|Cooperative Classification||H04W52/0229, G01R31/3679, B60R25/102, Y02B60/50|
|Nov 23, 2009||AS||Assignment|
Owner name: LOJACK OPERATING COMPANY, LP, MASSACHUSETTS
Free format text: ASSIGNMENT OF ASSIGNORS INTEREST;ASSIGNOR:BOURQUE, STEPHEN;REEL/FRAME:023567/0885
Effective date: 20091120
|Jan 8, 2010||AS||Assignment|
Owner name: RBS CITIZENS, N.A., AS ADMINISTRATIVE AGENT AND CO
Free format text: SECURITY AGREEMENT;ASSIGNOR:LOJACK CORPORATION;REEL/FRAME:023750/0622
Effective date: 20091229
|Apr 15, 2015||AS||Assignment|
Owner name: LOJACK CORPORATION, MASSACHUSETTS
Free format text: MERGER;ASSIGNOR:LOJACK OPERATING COMPANY, L.P.;REEL/FRAME:035414/0358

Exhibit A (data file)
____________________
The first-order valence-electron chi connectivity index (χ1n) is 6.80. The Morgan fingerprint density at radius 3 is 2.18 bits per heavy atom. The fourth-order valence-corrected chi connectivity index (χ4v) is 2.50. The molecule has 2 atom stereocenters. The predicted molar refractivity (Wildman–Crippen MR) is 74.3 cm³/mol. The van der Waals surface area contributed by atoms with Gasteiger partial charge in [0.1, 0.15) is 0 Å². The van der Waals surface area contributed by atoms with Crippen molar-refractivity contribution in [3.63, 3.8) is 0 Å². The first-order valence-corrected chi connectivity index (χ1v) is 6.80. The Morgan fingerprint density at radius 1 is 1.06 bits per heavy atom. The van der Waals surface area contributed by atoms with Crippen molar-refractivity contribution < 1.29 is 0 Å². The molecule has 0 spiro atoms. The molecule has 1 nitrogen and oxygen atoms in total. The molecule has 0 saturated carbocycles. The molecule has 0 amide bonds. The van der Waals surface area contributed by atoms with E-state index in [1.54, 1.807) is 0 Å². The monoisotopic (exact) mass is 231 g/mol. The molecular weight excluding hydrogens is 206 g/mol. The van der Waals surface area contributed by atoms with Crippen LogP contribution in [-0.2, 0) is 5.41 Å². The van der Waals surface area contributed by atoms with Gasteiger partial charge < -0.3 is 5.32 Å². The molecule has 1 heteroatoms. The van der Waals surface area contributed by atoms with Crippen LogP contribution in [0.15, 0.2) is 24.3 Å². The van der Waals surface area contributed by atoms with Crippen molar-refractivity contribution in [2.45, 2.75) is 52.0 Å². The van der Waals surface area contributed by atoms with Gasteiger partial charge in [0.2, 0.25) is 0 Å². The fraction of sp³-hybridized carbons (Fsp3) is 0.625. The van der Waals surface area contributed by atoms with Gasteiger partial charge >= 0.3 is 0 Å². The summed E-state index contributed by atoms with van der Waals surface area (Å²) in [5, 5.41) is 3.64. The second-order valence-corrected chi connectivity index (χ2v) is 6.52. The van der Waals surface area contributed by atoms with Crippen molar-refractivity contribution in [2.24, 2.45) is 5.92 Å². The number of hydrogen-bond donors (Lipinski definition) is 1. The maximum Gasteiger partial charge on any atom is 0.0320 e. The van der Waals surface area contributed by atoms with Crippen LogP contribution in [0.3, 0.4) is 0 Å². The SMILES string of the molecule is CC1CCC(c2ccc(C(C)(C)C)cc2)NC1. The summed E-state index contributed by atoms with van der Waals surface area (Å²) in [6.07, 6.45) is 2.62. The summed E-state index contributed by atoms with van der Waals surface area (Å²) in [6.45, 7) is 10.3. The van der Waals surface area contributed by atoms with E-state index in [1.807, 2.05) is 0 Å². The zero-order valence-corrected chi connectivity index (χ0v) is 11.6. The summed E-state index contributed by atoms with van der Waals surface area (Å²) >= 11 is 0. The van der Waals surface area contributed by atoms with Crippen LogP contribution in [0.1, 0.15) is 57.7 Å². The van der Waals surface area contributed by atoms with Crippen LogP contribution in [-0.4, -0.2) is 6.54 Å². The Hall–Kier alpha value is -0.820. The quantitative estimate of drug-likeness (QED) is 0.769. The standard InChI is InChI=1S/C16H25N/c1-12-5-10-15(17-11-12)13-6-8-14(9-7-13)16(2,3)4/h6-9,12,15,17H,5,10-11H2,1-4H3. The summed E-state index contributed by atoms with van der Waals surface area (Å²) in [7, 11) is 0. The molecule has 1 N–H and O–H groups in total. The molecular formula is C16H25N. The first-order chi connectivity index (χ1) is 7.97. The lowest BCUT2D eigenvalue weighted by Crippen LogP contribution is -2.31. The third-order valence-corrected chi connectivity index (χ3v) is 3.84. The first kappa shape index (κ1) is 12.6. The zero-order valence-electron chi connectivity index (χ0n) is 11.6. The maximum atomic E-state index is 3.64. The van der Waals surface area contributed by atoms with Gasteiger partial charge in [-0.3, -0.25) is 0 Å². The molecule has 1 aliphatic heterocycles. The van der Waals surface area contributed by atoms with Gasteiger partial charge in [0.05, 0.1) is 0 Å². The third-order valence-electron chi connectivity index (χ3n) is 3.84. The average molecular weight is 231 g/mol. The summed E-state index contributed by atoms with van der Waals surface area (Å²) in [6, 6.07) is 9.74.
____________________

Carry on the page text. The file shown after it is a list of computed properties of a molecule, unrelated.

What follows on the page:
Effective date: 20120517
|May 5, 2015||AS||Assignment|
Owner name: CITIZENS BANK, N.A. (F/K/A RBS CITIZENS, N.A.), MA
Free format text: SECURITY INTEREST;ASSIGNOR:LOJACK CORPORATION;REEL/FRAME:035589/0125
Effective date: 20150429
|Dec 30, 2015||AS||Assignment|
Owner name: SILICON VALLEY BANK, MASSACHUSETTS
Free format text: SECURITY AGREEMENT;ASSIGNORS:LOJACK CORPORATION;LOJACK GLOBAL, LLC;REEL/FRAME:037398/0018
Effective date: 20151229